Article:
“It was a hope-obliterating experience … and to discover that there has been insufficient research activity for decades, literally, because ‘the numbers aren’t great enough for investors,’ as if this were a rationale for doing nothing … it’s terrible beyond my ability to explain,” said Demeter, an Agua Dulce resident.

She became all the more motivated when she discovered that brain tumors are the leading cause of death in kids with cancer, and that DIPG, a disease described to her as insignificant, is responsible for the majority of brain tumor deaths annually in the United States.

“It couldn’t have been a more clear case to fight for children with cancer,” she said.

Demeter organized The DIPG Advocacy Group, taking a group to Washington, D.C. last month to visit the offices of Congress in support of H.Res.69, the DIPG Awareness Resolution. Jointly introduced by Reps. Steve Knight (R-CA-25) and Jackie Speier (D-CA-14) in January of 2017, the resolution designates a national awareness day, May 17, for DIPG and encourages greater research consideration for children who are dying in the current medical research system, which, for those affected by pediatric cancer, is “unapologetically and systematically divested of concern,” Demeter said.

The Advocacy Group members who traveled to Washington, D.C. consisted of individual advocates, including Paul Miller, co-founder of the group from Littleton, Colo., the Psar family of Knoxville, Tenn. from the Julia Barbara Foundation, Melany Knott of Mt. Airy, Maryland, and her daughter Kaisy, who is in active experimental treatment for DIPG, and others.

H.Res.69 requires only a vote in the House of Representatives to instate DIPG Awareness Day, and thus far has 29 co-sponsors, Ruben Gallego (D-AZ-7) most recently, and also Andy Barr (R-KY-6), Duncan Hunter (R-CA-50), Jackie Rosen (D-NV-3) and Doris Matsui (D-CA-6). Yet, raising awareness can be slow-going, as the bill has not been considered by the Energy and Commerce Committee where it sits, and which controls its fate.

“After you find out there’s nothing that can be done, the grief begins; you remain in this world of suspended animation as you helplessly watch your child die,” said Demeter, who contributed to the text of the legislation along with conferring experts, Dr. Michelle Monje of Stanford University, Dr. Adam Green of the University of Colorado at Denver, and the Office of Congressional Relations at the National Cancer Institute. “Along the way you discover when you ask ‘why,’ the answer is the same everywhere you turn: ‘The numbers aren’t great enough for investors.’ The dying, and children, are clearly not priorities in our medical research system.”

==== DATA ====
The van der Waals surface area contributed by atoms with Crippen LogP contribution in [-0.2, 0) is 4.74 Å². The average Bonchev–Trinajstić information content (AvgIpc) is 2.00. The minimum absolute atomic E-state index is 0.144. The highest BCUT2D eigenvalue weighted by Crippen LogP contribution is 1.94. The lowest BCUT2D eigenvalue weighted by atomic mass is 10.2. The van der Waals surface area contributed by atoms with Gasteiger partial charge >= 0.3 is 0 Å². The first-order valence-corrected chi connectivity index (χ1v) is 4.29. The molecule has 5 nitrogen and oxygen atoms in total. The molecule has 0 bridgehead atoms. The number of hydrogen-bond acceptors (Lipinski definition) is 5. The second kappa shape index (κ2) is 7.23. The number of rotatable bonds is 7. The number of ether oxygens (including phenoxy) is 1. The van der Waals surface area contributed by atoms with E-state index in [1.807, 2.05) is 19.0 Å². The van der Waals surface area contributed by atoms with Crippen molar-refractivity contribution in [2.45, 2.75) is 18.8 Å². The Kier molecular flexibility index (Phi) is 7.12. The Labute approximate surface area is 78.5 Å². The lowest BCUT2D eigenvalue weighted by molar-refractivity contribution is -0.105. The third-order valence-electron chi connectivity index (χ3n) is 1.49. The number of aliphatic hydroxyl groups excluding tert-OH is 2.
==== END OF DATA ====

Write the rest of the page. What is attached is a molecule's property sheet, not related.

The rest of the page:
For more information about the DIPG Advocacy Group, visit www.hres69.org, or their group page on Facebook. It is a grassroots organization with no corporate backing, just volunteering advocates, initiated by Jack’s Angels Foundation in Agua Dulce.

Powderpuff Fundraiser for Brain Cancer May 17

Vasquez High School students in Acton are preparing for their 6th Annual Powderpuff Football Game on May 17 benefiting Jack’s Angels, the local charity dedicated to awareness and research for DIPG, the deadliest pediatric brain cancer, and advocacy for children with cancer. The Powderpuff Game began in 2013 with then senior students Oren Dye and Brandi Beltrane, and newly appointed principal, Ty Devoe, who were inspired to create an event to benefit the new 501(c)(3) charity. Little Jack Demeter, just 3 years, 11 months old, died in July of 2012 from the effects of DIPG, and his mother, Janet, was determined to start something that would help lead to solutions to the disease.

With student and faculty coaching the girls on their football skills and a full cheer squad of enthusiastic young men with a flair for humor and exhibitionism, the first Powderpuff Football Game became annual entertainment.

“Each year the game has been exciting – I hope this year that we’re able to bring out more people to enjoy it!” Demeter said. “Many don’t realize that our community has been, in part, essential to the beginnings of the DIPG Awareness Movement, which is a powerful asset to childhood cancer awareness in our country today.”

Due to the leading support of Vasquez High School and a handful of private donors, Jack’s Angels has managed to raise greater awareness to pediatric brain cancer at the state and federal levels. In 2014, California passed the first-ever DIPG Awareness Resolution; last year, 22 states, including California, had such a resolution. Congressman Steve Knight (R-CA-25), who was state senator in 2014, introduced the first National DIPG Awareness Resolution to U.S. Congress in 2016 and again in 2017. The national consensus among the states in 2016-17 was May 17 as DIPG Awareness Day, as May is Brain Tumor Awareness Month, and so it was adopted by the National Resolution H.Res.69.